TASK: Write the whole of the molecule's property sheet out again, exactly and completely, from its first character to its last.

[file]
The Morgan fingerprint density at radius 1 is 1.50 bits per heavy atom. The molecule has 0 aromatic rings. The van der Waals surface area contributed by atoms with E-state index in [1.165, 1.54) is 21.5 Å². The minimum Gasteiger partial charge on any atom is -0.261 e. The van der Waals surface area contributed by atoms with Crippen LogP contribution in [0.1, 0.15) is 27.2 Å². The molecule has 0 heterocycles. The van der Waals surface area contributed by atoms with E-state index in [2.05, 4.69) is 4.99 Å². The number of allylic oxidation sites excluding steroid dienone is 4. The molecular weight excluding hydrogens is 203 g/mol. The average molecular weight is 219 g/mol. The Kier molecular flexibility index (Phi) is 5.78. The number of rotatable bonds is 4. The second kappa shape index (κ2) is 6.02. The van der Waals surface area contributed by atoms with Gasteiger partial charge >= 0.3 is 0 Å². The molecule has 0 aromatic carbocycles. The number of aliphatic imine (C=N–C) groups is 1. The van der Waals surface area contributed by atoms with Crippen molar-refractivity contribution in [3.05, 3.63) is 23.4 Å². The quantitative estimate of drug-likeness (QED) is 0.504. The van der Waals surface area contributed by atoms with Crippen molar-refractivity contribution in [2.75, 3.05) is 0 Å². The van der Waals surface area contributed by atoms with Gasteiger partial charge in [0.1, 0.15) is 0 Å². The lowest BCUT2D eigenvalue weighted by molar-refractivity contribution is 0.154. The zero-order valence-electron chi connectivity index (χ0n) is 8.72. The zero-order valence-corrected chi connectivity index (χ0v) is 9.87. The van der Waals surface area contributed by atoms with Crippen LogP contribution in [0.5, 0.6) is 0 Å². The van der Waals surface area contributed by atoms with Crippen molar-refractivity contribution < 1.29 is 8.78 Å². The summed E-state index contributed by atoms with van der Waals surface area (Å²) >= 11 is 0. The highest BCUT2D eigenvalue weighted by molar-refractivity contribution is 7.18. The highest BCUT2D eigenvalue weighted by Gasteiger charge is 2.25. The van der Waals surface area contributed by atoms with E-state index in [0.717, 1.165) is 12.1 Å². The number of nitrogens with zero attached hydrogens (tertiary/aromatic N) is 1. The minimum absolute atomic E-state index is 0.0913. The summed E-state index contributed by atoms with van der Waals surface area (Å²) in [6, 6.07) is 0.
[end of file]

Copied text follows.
The Morgan fingerprint density at radius 1 is 1.50 bits per heavy atom. The molecule has 0 aromatic rings. The van der Waals surface area contributed by atoms with E-state index in [1.165, 1.54) is 21.5 Å². The minimum Gasteiger partial charge on any atom is -0.261 e. The van der Waals surface area contributed by atoms with Crippen LogP contribution in [0.1, 0.15) is 27.2 Å². The molecule has 0 heterocycles. The van der Waals surface area contributed by atoms with E-state index in [2.05, 4.69) is 4.99 Å². The number of allylic oxidation sites excluding steroid dienone is 4. The molecular weight excluding hydrogens is 203 g/mol. The average molecular weight is 219 g/mol. The Kier molecular flexibility index (Phi) is 5.78. The number of rotatable bonds is 4. The second kappa shape index (κ2) is 6.02. The van der Waals surface area contributed by atoms with Gasteiger partial charge >= 0.3 is 0 Å². The molecule has 0 aromatic carbocycles. The number of aliphatic imine (C=N–C) groups is 1. The van der Waals surface area contributed by atoms with Crippen molar-refractivity contribution in [3.05, 3.63) is 23.4 Å². The quantitative estimate of drug-likeness (QED) is 0.504. The van der Waals surface area contributed by atoms with Crippen molar-refractivity contribution in [2.75, 3.05) is 0 Å². The van der Waals surface area contributed by atoms with Gasteiger partial charge in [0.1, 0.15) is 0 Å². The lowest BCUT2D eigenvalue weighted by molar-refractivity contribution is 0.154. The zero-order valence-electron chi connectivity index (χ0n) is 8.72. The zero-order valence-corrected chi connectivity index (χ0v) is 9.87. The van der Waals surface area contributed by atoms with Crippen LogP contribution in [0.5, 0.6) is 0 Å². The van der Waals surface area contributed by atoms with Crippen molar-refractivity contribution < 1.29 is 8.78 Å². The summed E-state index contributed by atoms with van der Waals surface area (Å²) >= 11 is 0. The highest BCUT2D eigenvalue weighted by molar-refractivity contribution is 7.18. The highest BCUT2D eigenvalue weighted by Gasteiger charge is 2.25. The van der Waals surface area contributed by atoms with E-state index in [0.717, 1.165) is 12.1 Å². The number of nitrogens with zero attached hydrogens (tertiary/aromatic N) is 1. The minimum absolute atomic E-state index is 0.0913. The summed E-state index contributed by atoms with van der Waals surface area (Å²) in [6, 6.07) is 0.